| attribute values, include the replacement text of internal entities, and
^^^^^^^^^^^^^^^ ^^^^^^^^^^^^^^^ ^^^^^^^^^^^^^^^ ^^^^^^^^^^^^^^^ ^^^^^^^^^^^^
| supply default attribute values.]
^^^^^^^^^^^^^^^ ^^^^^^^^^^^^^^^ ^^
and the MDC suggests that it does[1].
I do not need MDC to tell me that. It can be easily tested. In fact, I
have said that Gecko's XML parser parses the internal subset, have I not?
class NMTOKENS #IMPLIED

There is no necessity for the restrictions the NMTOKENS type imposes
here; CDATA suffices.


True, but NMTOKEN is a fairly close match for the IDENT lexer token in
the CSS grammar. The CDATA type would be necessary to allow the complete
range of possible values, but I think it would be excessive.


The next sentence in my posting, which you snipped, should clarify this.

Your presumption is that the value of a `class' attribute in a user-defined
XML document type must be a reference to one or more CSS classes. It needs
not to, hence the NMTOKENS restriction is unnecessary here, and misleading.
In any case, it was only a suggestion.


OK
PointedEars
Mar 13 '06 #7
On 13/03/2006 18:45, Thomas 'PointedEars' Lahn wrote:
Michael Winter wrote:
[On validating processors encountering invalid markup]
But it may only continue to parse in that error reporting capacity.
[snip]
I was trying to draw the distinction that a non-validating parser
may continue to parse /normally/


A validating XML processor may do the same.


Sorry. I thought that validating processors were meant to consider
validity errors as fatal. They are not.
(except when encountering a violated well-formedness constraint).


That is a possibility, not a necessity, which is the very idea of a
non-validating XML processor.


Violations of well-formedness constraints are fatal errors, irrespective
of the validating nature of the processor.

well-formedness constraint
[Definition: A rule which applies to all well-formed XML
documents. Violations of well-formedness constraints are
fatal errors.]

fatal error
[Definition: An error which a conforming XML processor must
^^^^^^^^^^^^^^^ ^^^^^^^^^^^^^^^ ^^^^^^^^^^^^^^^ ^
detect and report to the application. After encountering a
^^^^^^
fatal error, the processor may continue processing the data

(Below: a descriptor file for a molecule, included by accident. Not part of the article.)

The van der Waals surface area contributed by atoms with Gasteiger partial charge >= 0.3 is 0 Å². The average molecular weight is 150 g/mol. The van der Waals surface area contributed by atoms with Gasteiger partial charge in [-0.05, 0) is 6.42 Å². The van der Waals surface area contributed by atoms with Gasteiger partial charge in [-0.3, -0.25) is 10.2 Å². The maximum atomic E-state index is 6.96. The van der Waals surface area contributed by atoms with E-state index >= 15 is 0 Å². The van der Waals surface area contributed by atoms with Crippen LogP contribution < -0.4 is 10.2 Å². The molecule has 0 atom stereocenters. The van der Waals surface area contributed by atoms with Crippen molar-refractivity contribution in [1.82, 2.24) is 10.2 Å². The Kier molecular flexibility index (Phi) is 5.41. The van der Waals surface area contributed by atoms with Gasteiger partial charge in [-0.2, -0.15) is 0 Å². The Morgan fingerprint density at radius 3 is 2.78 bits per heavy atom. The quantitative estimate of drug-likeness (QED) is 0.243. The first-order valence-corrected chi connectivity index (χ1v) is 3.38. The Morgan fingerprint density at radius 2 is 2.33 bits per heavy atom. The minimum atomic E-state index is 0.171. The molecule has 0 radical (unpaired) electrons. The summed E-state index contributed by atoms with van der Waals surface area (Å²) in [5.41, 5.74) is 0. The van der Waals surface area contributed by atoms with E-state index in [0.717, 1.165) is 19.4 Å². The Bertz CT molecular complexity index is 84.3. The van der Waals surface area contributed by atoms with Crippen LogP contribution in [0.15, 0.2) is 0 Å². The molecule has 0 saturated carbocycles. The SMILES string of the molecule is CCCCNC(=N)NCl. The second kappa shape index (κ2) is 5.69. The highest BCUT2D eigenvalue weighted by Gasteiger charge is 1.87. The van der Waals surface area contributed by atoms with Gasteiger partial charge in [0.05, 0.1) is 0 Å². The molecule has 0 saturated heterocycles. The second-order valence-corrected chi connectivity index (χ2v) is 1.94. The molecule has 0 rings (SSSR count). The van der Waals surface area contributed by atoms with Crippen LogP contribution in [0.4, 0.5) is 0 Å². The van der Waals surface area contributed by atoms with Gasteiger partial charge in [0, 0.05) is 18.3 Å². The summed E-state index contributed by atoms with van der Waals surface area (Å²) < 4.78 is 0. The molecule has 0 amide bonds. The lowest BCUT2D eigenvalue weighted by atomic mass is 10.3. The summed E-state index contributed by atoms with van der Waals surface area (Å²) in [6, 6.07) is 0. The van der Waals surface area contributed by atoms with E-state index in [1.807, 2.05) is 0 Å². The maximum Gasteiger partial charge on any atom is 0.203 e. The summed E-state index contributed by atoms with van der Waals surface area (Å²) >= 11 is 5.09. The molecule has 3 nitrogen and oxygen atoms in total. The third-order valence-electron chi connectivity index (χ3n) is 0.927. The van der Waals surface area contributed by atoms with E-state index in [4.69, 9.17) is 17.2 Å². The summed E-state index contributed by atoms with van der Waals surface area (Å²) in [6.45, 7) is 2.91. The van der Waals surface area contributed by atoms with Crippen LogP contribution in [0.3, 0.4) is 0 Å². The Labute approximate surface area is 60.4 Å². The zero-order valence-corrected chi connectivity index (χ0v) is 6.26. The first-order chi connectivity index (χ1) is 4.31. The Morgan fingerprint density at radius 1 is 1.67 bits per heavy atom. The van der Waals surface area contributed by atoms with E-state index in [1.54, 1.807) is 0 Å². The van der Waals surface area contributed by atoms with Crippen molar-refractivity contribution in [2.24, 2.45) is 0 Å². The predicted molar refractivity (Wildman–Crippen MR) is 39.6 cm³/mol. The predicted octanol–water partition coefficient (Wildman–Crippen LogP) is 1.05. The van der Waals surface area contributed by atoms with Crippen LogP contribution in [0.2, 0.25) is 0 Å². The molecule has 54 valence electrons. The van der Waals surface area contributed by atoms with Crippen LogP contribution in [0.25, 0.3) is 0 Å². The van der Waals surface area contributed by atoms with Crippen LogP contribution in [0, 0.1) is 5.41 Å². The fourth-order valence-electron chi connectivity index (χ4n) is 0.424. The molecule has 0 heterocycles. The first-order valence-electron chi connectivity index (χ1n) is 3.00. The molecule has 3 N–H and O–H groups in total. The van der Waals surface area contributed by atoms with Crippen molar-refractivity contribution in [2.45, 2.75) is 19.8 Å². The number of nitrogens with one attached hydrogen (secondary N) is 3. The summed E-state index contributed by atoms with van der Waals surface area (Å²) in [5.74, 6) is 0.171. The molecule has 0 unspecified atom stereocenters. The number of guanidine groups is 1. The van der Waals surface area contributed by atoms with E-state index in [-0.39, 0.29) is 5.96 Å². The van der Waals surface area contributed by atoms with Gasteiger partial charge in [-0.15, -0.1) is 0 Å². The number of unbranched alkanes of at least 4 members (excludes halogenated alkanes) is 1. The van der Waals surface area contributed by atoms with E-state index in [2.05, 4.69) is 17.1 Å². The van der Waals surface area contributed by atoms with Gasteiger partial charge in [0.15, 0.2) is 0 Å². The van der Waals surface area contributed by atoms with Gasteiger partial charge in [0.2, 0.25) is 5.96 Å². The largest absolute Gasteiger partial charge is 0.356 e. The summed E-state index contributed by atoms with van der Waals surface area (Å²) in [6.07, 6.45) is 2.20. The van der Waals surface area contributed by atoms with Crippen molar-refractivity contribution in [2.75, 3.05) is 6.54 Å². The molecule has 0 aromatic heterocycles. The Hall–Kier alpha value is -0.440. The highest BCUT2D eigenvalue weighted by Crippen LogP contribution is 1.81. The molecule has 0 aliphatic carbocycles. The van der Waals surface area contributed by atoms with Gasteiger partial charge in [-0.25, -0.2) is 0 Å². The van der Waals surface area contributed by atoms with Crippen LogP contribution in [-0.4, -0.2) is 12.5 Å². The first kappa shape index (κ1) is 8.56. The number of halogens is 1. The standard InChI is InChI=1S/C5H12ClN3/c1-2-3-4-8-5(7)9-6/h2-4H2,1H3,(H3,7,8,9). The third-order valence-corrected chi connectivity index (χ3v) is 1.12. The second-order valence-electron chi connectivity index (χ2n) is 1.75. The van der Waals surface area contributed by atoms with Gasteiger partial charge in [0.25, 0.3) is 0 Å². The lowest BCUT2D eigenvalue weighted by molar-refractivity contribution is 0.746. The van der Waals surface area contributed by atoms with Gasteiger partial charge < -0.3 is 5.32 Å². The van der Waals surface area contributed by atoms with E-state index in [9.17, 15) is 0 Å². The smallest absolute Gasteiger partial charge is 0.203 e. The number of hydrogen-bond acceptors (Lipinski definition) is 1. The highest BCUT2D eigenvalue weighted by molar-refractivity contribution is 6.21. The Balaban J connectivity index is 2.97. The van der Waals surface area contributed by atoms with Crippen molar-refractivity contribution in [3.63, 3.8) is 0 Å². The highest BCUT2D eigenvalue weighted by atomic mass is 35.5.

to search for further errors and may report such errors to
the application. In order to support correction of errors,
the processor may make unprocessed data from the document
(with intermingled character data and markup) available to
the application. Once a fatal error is detected, however, the
^^^^^^^^^^^^^^^ ^^^^^^^^^^^^^^^ ^^^^^^^^^^^^^^
processor must not continue normal processing (i.e., it must
^^^^^^^^^^^^^^^ ^^^^^^^^^^^^^^^ ^^^^^^^^^^^^^^^
not continue to pass character data and information about the
document's logical structure to the application in the normal
way).]

[snip]
Then it seems to act in a way that I wouldn't expect: the MDC
states that "Mozilla does not load external entities from the
web"[1]. So, it would seem that it's conditionally validating.


Occam's Razor: MDC, which is a Wiki, is simply wrong about this.


Perhaps, but I don't think it is. In a quick test, I don't see a request
for a DTD made to my test server. With the same document, the W3C
validator (in its XML-like mode) does make such a request.

[snip]
AFAIS, the internal subset declaration is evaluated always for
XML document types (when served using the appropriate media
type).


[snip]
In fact, I have said that Gecko's XML parser parses the internal
subset, have I not?
As shown above, you started your statement with "as far as I see", which
usually denotes some reservations about what's to follow. I merely
stated that I agree, and why.

[snip]
Your presumption is that the value of a `class' attribute in a
user-defined XML document type must be a reference to one or more CSS
classes.


Yes, it is, but I think that it's a fairly safe presumption to make. The
OP can always correct me.

[snip]

Mike

--
Michael Winter
Prefix subject with [News] before replying by e-mail.
Mar 13 '06 #8
Michael Winter wrote:
On 13/03/2006 18:45, Thomas 'PointedEars' Lahn wrote:
Michael Winter wrote: [On validating processors encountering invalid markup]
(except when encountering a violated well-formedness constraint).

That is a possibility, not a necessity, which is the very idea of a
non-validating XML processor.


Violations of well-formedness constraints are fatal errors, [...]